Cass White, Staff Writer
Clayton Lockett died Tuesday from a heart attack due to a botched execution. Robert Patton, the director, said Lockett died after all three drugs were given to him.
Lockett’s execution was put on hold about 20 minutes after the first drug was given; Patton said there was vein failure. The following execution that was planned later that Tuesday was postponed after Lockett’s botched execution.
Lockett was a 38-year-old four-time convicted felon. Lockett was convicted for shooting 19-year-old Stephanie Neiman with a shotgun and watching two accomplices bury her alive in Kay County after Neiman and a friend entered a home the men were robbing.
Warner, the man scheduled to be put to death only two hours after Lockett, was put on hold. Warner is a 46-year-old man who was convicted in 1997 for raping and killing his roommate’s 11-month old daughter.
Lockett and Warner both sued the state because they refused to tell them what was in the drugs and where the state got them. The case was filed as a civil case, but it put the two Oklahoma courts at odds.
With the courts at odds, the Supreme Court issued a stay of execution. A stay of execution is simply a delay in carrying out the court’s orders. The court later dismissed the charges that the two were entitled to know what was in the lethal dose and where it was obtained.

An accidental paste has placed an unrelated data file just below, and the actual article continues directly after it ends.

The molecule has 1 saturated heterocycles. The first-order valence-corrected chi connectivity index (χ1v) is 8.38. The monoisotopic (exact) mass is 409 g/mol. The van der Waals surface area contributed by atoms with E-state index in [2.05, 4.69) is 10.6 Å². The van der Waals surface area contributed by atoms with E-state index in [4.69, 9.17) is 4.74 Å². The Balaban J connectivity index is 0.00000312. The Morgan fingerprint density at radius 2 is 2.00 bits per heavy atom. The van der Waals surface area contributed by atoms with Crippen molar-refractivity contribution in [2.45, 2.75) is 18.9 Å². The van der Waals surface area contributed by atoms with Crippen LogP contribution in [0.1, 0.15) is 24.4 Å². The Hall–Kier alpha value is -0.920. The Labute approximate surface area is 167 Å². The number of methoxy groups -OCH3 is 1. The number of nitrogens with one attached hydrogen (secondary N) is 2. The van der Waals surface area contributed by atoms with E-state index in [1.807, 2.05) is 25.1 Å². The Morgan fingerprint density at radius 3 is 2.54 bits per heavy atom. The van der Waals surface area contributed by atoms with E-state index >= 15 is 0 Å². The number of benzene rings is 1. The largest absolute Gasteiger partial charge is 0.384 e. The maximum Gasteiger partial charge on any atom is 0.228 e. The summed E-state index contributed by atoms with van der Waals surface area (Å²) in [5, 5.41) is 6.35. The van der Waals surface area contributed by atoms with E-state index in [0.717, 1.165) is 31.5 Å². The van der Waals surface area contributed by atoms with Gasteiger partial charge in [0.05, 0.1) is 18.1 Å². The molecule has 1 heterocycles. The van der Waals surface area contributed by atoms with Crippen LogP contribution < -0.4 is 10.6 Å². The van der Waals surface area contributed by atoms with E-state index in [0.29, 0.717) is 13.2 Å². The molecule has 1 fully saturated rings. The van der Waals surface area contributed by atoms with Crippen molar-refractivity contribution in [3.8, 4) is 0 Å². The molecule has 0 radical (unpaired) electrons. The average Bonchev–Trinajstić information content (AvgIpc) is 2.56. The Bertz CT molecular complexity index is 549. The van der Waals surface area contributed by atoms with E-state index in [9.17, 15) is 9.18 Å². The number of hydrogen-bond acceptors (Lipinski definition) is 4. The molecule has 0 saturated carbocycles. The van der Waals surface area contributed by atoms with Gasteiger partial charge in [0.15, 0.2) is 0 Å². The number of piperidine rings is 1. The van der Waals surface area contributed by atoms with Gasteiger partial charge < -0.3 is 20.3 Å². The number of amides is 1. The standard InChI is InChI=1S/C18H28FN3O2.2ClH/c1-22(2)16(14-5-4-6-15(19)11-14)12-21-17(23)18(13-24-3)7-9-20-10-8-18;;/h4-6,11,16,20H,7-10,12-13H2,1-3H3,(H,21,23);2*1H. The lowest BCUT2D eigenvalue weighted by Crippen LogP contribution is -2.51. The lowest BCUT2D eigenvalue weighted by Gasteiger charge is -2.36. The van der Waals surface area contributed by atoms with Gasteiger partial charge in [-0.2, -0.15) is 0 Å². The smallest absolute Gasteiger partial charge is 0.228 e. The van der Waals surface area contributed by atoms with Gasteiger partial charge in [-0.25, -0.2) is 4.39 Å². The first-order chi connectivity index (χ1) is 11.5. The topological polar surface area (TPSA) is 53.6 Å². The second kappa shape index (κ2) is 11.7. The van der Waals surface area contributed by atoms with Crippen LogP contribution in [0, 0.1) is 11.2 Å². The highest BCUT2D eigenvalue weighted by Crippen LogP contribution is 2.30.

The failure of Lockett’s execution raised more questions about wether or not the state should be able to give drugs as a way to execute.
There has always been a debate if lethal injections were to be considered as cruel and unusual punishment. Many people believe that the courts are no different than the murderers they are ordering to death. On the other hand there are people that believe that they should pay the ultimate price, which is death.
Warner will still be executed due to the original ruling; the two men were scheduled on the same day because Governor Falling issued a stay of execution for Lockett.
Many people will argue that Lockett’s death was unjust and uncalled for. There will always remain a great debate when dealing with the death penalty.